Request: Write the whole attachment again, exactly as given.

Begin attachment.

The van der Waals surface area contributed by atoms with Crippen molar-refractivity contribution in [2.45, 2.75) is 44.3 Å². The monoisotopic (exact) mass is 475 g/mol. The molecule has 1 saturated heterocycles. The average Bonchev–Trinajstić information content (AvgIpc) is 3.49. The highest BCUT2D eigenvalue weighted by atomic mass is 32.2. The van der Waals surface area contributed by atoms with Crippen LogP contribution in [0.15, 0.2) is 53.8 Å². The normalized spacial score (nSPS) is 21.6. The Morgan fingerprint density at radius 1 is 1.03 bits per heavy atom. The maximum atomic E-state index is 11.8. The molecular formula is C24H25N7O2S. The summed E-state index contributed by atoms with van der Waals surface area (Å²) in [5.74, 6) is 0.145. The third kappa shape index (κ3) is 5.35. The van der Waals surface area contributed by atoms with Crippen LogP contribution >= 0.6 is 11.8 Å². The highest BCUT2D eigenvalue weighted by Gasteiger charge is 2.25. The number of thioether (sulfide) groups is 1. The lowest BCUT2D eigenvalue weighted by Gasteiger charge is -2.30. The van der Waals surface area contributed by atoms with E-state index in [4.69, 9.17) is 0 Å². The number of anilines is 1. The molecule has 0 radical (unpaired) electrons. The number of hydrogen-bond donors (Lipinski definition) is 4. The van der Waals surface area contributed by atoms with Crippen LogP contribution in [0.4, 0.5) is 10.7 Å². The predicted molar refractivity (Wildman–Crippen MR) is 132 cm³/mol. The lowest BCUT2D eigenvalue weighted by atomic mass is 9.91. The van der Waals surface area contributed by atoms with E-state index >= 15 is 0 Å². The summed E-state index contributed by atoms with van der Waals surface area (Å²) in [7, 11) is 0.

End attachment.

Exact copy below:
The van der Waals surface area contributed by atoms with Crippen molar-refractivity contribution in [2.45, 2.75) is 44.3 Å². The monoisotopic (exact) mass is 475 g/mol. The molecule has 1 saturated heterocycles. The average Bonchev–Trinajstić information content (AvgIpc) is 3.49. The highest BCUT2D eigenvalue weighted by atomic mass is 32.2. The van der Waals surface area contributed by atoms with Crippen LogP contribution in [0.15, 0.2) is 53.8 Å². The normalized spacial score (nSPS) is 21.6. The Morgan fingerprint density at radius 1 is 1.03 bits per heavy atom. The maximum atomic E-state index is 11.8. The molecular formula is C24H25N7O2S. The summed E-state index contributed by atoms with van der Waals surface area (Å²) in [5.74, 6) is 0.145. The third kappa shape index (κ3) is 5.35. The van der Waals surface area contributed by atoms with Crippen LogP contribution >= 0.6 is 11.8 Å². The highest BCUT2D eigenvalue weighted by Gasteiger charge is 2.25. The number of thioether (sulfide) groups is 1. The lowest BCUT2D eigenvalue weighted by Gasteiger charge is -2.30. The van der Waals surface area contributed by atoms with E-state index in [4.69, 9.17) is 0 Å². The number of anilines is 1. The molecule has 0 radical (unpaired) electrons. The number of hydrogen-bond donors (Lipinski definition) is 4. The van der Waals surface area contributed by atoms with Crippen LogP contribution in [0.4, 0.5) is 10.7 Å². The predicted molar refractivity (Wildman–Crippen MR) is 132 cm³/mol. The lowest BCUT2D eigenvalue weighted by atomic mass is 9.91. The van der Waals surface area contributed by atoms with E-state index >= 15 is 0 Å². The summed E-state index contributed by atoms with van der Waals surface area (Å²) in [7, 11) is 0.